When estate planning meets family law

When Texas couples take their marriage vows, they promise to love and honor each other until death. When we get married, we are focused largely on the here and now and the exiting future for the family, but at some point it is also important to start thinking about what will happen if or when one spouse passes away before the other. This is a very sad thing to think about and plan for, but since it will be a reality for many people, it must be considered.

In addition to having the important conversations with a spouse about who will inherit what and how it should be passed down to friends or family members, spouses should also think about their individual estate plans. A lot of couples choose to execute the same or corresponding wills with the same attorney. This approach can have advantages and disadvantages, so it’s helpful to consider seeking individual counsel during the estate planning process as well.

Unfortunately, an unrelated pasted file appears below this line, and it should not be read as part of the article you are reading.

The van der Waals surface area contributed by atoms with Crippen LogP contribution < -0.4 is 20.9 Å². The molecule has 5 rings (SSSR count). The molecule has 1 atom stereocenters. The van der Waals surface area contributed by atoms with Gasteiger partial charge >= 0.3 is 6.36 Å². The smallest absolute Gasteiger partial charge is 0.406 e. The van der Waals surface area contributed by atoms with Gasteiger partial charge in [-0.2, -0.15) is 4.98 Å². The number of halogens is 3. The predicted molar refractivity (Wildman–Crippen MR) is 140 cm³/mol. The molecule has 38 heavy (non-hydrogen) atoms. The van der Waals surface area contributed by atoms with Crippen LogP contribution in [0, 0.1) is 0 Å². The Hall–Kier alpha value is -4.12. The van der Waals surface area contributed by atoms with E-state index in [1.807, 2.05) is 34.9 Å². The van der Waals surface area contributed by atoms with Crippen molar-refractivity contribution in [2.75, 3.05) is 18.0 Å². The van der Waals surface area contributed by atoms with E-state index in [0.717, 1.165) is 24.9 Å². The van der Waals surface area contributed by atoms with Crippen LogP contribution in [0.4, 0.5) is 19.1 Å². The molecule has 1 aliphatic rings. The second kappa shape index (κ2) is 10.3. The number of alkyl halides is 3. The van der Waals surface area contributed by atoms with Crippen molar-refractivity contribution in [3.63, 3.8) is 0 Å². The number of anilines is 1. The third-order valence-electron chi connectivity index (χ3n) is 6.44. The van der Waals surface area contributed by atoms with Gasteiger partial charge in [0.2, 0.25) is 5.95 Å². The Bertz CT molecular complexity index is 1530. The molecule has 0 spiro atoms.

There are both practical and ethical considerations to doing coordinated but separate estate plans with a spouse. For example, one spouse may have valuables or other assets that their partner does not know about that they would like to leave to a friend or relative instead of including in the entire joint estate. Or, a couple could choose to write their wills together using the attorney they work with on other issues, but that could give rise to a conflict of interest in the event of a disagreement between the spouses. In these sorts of situations, having an independent and unbaised advocate for each spouse can be helpful.

Source:Forbes, “Ethics in Estate Planning for a Married Couple,” Stephen J. Dunn, April 26, 2013.